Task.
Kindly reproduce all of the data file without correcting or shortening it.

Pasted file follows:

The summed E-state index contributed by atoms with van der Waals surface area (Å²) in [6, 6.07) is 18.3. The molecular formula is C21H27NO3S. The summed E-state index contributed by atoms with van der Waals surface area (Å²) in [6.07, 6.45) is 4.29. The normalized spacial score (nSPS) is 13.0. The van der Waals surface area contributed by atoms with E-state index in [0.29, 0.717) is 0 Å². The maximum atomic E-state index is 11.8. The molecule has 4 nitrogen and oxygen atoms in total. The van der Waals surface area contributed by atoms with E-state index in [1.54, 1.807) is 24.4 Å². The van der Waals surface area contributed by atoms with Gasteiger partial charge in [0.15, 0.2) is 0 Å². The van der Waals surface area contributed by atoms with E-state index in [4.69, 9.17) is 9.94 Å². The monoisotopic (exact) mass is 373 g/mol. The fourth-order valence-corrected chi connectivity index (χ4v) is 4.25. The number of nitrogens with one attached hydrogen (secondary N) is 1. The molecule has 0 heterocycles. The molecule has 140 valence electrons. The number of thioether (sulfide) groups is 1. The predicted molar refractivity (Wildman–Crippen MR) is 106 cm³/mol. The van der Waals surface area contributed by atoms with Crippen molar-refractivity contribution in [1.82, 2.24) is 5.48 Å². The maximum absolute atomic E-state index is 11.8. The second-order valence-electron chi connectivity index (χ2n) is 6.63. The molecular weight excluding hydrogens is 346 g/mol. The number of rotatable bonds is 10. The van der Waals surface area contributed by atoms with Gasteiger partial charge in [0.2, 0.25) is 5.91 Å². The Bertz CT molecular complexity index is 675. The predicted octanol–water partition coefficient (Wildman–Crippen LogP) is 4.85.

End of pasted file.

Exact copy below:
The summed E-state index contributed by atoms with van der Waals surface area (Å²) in [6, 6.07) is 18.3. The molecular formula is C21H27NO3S. The summed E-state index contributed by atoms with van der Waals surface area (Å²) in [6.07, 6.45) is 4.29. The normalized spacial score (nSPS) is 13.0. The van der Waals surface area contributed by atoms with E-state index in [0.29, 0.717) is 0 Å². The maximum atomic E-state index is 11.8. The molecule has 4 nitrogen and oxygen atoms in total. The van der Waals surface area contributed by atoms with E-state index in [1.54, 1.807) is 24.4 Å². The van der Waals surface area contributed by atoms with Gasteiger partial charge in [0.15, 0.2) is 0 Å². The van der Waals surface area contributed by atoms with E-state index in [4.69, 9.17) is 9.94 Å². The monoisotopic (exact) mass is 373 g/mol. The fourth-order valence-corrected chi connectivity index (χ4v) is 4.25. The number of nitrogens with one attached hydrogen (secondary N) is 1. The molecule has 0 heterocycles. The molecule has 140 valence electrons. The number of thioether (sulfide) groups is 1. The predicted molar refractivity (Wildman–Crippen MR) is 106 cm³/mol. The van der Waals surface area contributed by atoms with Crippen molar-refractivity contribution in [1.82, 2.24) is 5.48 Å². The maximum absolute atomic E-state index is 11.8. The second-order valence-electron chi connectivity index (χ2n) is 6.63. The molecular weight excluding hydrogens is 346 g/mol. The number of rotatable bonds is 10. The van der Waals surface area contributed by atoms with Gasteiger partial charge in [0.2, 0.25) is 5.91 Å². The Bertz CT molecular complexity index is 675. The predicted octanol–water partition coefficient (Wildman–Crippen LogP) is 4.85.